According to the Council on Foreign Relations, an estimated 80% 1 of the active ingredients used to make medications are imported from China. With the rapid growth of the coronavirus and its impact on China in particular, medical supply chain professionals are warning that there may be a disruption in the normal logistics processes between China and the United States.
Over the past several years, the United States medical system has become increasingly dependent on China. Not only does China export many of the medicine ingredients pharmaceutical companies use, but they also are a massive exporter of medical equipment like syringes and devices. Politicians have become increasingly concerned about this dependency over the past few years, and the sudden onset of coronavirus provides a cautionary tale about what can happen when too much of your supply chain is reliant on one geographic area.
Medical systems and providers should be sensitive to the fact that there may be delays in certain areas because of decreases in China’s productivity due to the illness. In the past, previous infectious disease threats have caused suppliers to purchase products from other countries to avoid disruptions. Experts also recommend that hospitals and other medical providers take stock of their inventory and consider contingency plans for if the illness spreads and causes further supply chain disruptions. The best thing to do is to prepare for every instance with back-up suppliers in mind.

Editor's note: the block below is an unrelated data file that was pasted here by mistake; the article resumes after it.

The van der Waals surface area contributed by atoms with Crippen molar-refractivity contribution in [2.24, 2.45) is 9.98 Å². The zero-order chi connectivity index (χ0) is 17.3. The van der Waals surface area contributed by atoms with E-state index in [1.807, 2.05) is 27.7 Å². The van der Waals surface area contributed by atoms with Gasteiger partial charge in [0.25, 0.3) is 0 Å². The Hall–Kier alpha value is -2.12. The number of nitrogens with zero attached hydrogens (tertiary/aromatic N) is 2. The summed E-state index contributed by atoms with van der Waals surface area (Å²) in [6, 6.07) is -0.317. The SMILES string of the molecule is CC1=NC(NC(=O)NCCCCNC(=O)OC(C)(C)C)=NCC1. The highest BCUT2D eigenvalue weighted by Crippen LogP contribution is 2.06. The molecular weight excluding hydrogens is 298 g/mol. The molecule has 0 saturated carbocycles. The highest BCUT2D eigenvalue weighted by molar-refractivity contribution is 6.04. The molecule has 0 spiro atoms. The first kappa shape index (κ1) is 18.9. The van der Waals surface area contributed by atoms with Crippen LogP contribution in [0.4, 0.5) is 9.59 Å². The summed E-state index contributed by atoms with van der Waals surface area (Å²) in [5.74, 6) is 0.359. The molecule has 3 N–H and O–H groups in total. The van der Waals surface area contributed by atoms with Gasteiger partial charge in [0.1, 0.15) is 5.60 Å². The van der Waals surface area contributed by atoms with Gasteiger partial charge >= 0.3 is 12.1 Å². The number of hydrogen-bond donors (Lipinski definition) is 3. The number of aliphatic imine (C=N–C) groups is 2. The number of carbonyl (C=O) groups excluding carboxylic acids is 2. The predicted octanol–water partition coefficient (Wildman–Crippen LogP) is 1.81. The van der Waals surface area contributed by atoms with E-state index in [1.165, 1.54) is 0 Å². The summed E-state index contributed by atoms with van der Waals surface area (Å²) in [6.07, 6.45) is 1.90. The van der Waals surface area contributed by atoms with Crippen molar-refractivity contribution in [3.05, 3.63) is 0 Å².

Of course, all of this is happening amid providers adjusting to the Trump administration’s price transparency requirement. The issue of price transparency is making healthcare a shoppable, consumer-facing service. That means that many systems – similar to other industries in the private sector – will need to keep a closer eye on costs and predictability so that they can remain profitable and better differentiate themselves.
All healthcare organizations need to be prepared to pivot toward alternate supply chain methods to avoid any missteps in their business. The coronavirus is impacting pharmaceuticals, supplies, and overall supplier relationships at a vigorous pace. As a result, the healthcare industry is faced with a daunting task of keeping supply chain operations intact, while continuing to cater to patient needs.
1 U.S. Dependence on Pharmaceutical Products from China by Yanzhong Huang